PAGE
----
Old Grief

November 24, 2008 | 1 Comment

Category: Auto-Biography

Three evenings I played with Elia on the floor of his bedroom.  He had recently turned five.  The marriage to his mother had slipped into the abyss a while back.  What was left was for me to leave.  Somehow I had to explain it to my son.  I was unable to tell his mother until I was gone.

Three evenings we played on his bedroom floor.  With “guys,” I acted out the two homes he would be having in the future.  I acted out with toys his Daddy moving to another nearby apartment.  My son seemed confused.  Devastation had been stalking me day and night.  Those three nights, I could see that darkness creeping into Elia’s eyes.

The morning after the third evening, I took Elia to kindergarten.  Climbing out of the car, I opened the back door and leaned in to unbuckle him from the seat.  I explained that I wouldn’t be home when he got home from school, but I would see him frequently.  As I said it, I saw in his eyes that his life had changed.  I could see that my lifelong distress was appearing in the psyche of my son.  My worst fears were being realized.  That which was most beautiful in my life was appearing broken.  I could feel that I was breaking Elia’s heart.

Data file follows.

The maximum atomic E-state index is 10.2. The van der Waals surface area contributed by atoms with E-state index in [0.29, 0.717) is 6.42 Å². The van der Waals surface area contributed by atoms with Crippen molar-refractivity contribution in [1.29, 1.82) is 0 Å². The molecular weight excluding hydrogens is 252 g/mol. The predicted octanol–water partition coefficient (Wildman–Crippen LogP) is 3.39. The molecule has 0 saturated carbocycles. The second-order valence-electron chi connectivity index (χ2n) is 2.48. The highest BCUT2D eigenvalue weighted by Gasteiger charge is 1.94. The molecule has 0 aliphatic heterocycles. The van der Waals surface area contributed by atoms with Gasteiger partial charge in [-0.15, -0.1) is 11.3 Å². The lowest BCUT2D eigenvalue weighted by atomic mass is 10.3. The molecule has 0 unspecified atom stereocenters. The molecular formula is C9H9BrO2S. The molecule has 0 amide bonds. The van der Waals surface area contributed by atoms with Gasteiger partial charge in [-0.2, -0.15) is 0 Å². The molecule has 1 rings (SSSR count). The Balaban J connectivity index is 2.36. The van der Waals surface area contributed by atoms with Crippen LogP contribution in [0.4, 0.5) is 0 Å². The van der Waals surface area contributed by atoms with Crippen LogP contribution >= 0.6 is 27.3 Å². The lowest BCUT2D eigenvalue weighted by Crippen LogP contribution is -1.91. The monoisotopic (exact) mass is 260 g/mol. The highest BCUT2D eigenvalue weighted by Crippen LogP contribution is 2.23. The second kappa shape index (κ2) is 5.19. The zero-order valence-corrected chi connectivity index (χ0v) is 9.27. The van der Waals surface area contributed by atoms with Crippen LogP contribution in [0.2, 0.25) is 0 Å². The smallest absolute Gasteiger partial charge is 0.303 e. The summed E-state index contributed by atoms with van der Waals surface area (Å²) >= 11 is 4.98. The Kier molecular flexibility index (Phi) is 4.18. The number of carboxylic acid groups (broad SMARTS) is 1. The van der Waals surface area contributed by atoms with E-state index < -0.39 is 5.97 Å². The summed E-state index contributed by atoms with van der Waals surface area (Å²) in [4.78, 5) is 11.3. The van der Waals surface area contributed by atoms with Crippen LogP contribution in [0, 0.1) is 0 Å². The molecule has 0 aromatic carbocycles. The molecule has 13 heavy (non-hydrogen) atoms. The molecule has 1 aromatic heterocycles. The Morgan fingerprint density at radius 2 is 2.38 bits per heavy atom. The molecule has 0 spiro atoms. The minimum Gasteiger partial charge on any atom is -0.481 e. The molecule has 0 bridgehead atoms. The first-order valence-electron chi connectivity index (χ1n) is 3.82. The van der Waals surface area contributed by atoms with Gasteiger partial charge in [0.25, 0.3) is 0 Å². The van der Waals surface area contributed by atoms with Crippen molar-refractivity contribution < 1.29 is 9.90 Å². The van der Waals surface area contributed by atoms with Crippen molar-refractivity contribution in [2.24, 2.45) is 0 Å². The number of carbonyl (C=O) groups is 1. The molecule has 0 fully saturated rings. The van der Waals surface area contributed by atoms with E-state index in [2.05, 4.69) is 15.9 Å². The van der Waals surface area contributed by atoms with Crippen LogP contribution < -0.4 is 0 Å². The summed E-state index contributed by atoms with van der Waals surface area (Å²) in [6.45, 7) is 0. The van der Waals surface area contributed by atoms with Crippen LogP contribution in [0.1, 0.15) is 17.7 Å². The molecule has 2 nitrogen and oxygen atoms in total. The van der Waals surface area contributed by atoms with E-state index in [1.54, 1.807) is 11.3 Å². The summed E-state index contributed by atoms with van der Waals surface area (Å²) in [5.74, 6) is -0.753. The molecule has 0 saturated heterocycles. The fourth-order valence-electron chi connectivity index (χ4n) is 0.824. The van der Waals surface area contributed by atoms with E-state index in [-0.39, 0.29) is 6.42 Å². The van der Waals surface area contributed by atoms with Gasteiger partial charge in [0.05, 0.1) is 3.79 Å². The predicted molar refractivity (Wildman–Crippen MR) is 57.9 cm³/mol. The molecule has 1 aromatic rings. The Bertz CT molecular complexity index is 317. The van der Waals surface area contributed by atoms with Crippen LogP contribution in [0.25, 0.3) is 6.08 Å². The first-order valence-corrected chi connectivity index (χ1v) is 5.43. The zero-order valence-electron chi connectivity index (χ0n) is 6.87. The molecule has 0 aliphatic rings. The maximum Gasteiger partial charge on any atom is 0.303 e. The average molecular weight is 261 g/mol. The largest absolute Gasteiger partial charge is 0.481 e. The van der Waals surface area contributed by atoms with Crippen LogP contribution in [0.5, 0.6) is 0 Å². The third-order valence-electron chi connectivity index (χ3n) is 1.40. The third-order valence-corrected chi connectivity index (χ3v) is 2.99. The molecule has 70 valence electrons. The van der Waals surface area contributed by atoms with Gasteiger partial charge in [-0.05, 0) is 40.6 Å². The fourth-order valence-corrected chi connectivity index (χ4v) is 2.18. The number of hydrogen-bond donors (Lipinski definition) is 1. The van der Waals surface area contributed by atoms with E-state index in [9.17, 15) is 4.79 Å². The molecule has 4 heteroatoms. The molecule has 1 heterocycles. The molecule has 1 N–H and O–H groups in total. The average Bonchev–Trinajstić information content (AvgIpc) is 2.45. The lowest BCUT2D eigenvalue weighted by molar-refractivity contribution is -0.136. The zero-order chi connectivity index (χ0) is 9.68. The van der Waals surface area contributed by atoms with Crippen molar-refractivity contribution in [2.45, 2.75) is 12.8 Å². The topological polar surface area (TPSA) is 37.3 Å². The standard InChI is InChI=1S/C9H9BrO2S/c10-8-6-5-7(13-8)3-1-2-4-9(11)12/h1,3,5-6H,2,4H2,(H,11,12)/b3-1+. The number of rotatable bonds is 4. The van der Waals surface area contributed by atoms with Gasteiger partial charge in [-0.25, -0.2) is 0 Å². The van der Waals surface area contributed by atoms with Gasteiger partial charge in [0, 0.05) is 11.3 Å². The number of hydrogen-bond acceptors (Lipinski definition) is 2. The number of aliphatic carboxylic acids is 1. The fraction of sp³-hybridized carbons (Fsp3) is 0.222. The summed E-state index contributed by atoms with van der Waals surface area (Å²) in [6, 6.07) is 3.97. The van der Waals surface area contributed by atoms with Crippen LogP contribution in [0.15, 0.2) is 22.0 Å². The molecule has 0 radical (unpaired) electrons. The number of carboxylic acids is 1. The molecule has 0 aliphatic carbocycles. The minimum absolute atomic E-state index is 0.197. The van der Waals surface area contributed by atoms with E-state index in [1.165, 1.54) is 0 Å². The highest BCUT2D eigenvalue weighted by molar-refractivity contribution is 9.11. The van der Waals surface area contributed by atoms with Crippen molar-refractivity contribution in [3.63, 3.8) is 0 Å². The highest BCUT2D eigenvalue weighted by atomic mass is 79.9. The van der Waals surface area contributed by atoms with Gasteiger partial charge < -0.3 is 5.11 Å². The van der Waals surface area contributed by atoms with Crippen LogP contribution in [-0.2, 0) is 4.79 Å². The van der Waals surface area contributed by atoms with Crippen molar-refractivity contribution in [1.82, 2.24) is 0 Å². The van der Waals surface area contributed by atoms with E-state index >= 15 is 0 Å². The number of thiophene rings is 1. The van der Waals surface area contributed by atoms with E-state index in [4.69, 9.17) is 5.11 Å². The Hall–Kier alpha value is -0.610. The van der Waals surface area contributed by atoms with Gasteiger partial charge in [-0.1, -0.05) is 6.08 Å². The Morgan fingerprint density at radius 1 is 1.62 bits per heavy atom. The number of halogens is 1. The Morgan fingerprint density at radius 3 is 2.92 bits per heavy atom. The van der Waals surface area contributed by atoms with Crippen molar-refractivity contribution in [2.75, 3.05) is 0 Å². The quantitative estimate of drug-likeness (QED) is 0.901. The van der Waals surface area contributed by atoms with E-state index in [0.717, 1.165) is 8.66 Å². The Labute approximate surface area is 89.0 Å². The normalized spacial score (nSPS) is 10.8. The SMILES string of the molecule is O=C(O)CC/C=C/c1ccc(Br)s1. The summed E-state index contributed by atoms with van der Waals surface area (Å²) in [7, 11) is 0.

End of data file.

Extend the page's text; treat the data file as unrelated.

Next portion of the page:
I carried him into his classroom.  I explained to his teacher, a friend of his mother, what was happening and to attend to him closely.  I hugged Elia.  I drove back to the apartment and told his mother I was leaving.

Until I was almost thirty, I could not even imagine having a son or daughter.  To voluntarily bring into the world a precious being and then abuse him with what followed seemed cruel and unloving.  My life felt characterized by unfathomable shame and terror.  No way did I want to expose a child to such pain.

But I loved this woman.  So I took a risk.

When Elia was born, I loved him, nurtured him and guarded him with a vigilance that was both neurotic and heroic.  I provided his mother all the support to protect him that was possible for a husband to provide.  I struggled to keep our arguments from his ears.  His personality featured joy, curiosity, courage and sensitivity.  He behaved like he was happy and secure.

And then I left.

My 24-year old son has the soul of an artist.  As a young adult, he too has unfathomable feelings.  But he seems less stalked than either of his parents.  He is tender with both his mom and dad.  Elia has an open heart.

My son has become my teacher and my guide.


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This entry was posted on Monday, November 24th, 2008 at 8:07 am and is filed under Auto-Biography. You can follow any responses to this entry through the RSS 2.0 feed. You can leave a response, or trackback from your own site.
1 Comment so far

  1. Rosalie Riegle on December 2, 2008 8:30 am

    A beautiful essay, Andrew. It brought back my old grief at leaving my husband, and that’s good as I tend to Pollyanna everything in my life and to forget that my decision to leave Ed hurt my daughters, even though they were all grown and out of the house. Thank you.

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